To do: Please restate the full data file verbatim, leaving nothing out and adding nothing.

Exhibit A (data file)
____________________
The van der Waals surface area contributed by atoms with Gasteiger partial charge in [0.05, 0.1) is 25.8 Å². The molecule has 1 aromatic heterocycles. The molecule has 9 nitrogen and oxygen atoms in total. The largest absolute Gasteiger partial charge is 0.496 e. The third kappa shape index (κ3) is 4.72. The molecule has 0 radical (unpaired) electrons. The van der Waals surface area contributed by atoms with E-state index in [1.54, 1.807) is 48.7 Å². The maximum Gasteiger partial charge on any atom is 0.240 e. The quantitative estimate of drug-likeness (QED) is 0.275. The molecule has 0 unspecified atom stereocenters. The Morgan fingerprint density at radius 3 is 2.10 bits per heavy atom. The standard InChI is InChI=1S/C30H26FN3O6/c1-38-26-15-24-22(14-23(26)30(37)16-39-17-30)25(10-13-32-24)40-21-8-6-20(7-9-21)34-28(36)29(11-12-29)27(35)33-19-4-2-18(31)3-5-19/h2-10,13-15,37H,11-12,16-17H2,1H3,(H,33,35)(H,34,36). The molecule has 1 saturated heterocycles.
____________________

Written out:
The van der Waals surface area contributed by atoms with Gasteiger partial charge in [0.05, 0.1) is 25.8 Å². The molecule has 1 aromatic heterocycles. The molecule has 9 nitrogen and oxygen atoms in total. The largest absolute Gasteiger partial charge is 0.496 e. The third kappa shape index (κ3) is 4.72. The molecule has 0 radical (unpaired) electrons. The van der Waals surface area contributed by atoms with E-state index in [1.54, 1.807) is 48.7 Å². The maximum Gasteiger partial charge on any atom is 0.240 e. The quantitative estimate of drug-likeness (QED) is 0.275. The molecule has 0 unspecified atom stereocenters. The Morgan fingerprint density at radius 3 is 2.10 bits per heavy atom. The standard InChI is InChI=1S/C30H26FN3O6/c1-38-26-15-24-22(14-23(26)30(37)16-39-17-30)25(10-13-32-24)40-21-8-6-20(7-9-21)34-28(36)29(11-12-29)27(35)33-19-4-2-18(31)3-5-19/h2-10,13-15,37H,11-12,16-17H2,1H3,(H,33,35)(H,34,36). The molecule has 1 saturated heterocycles.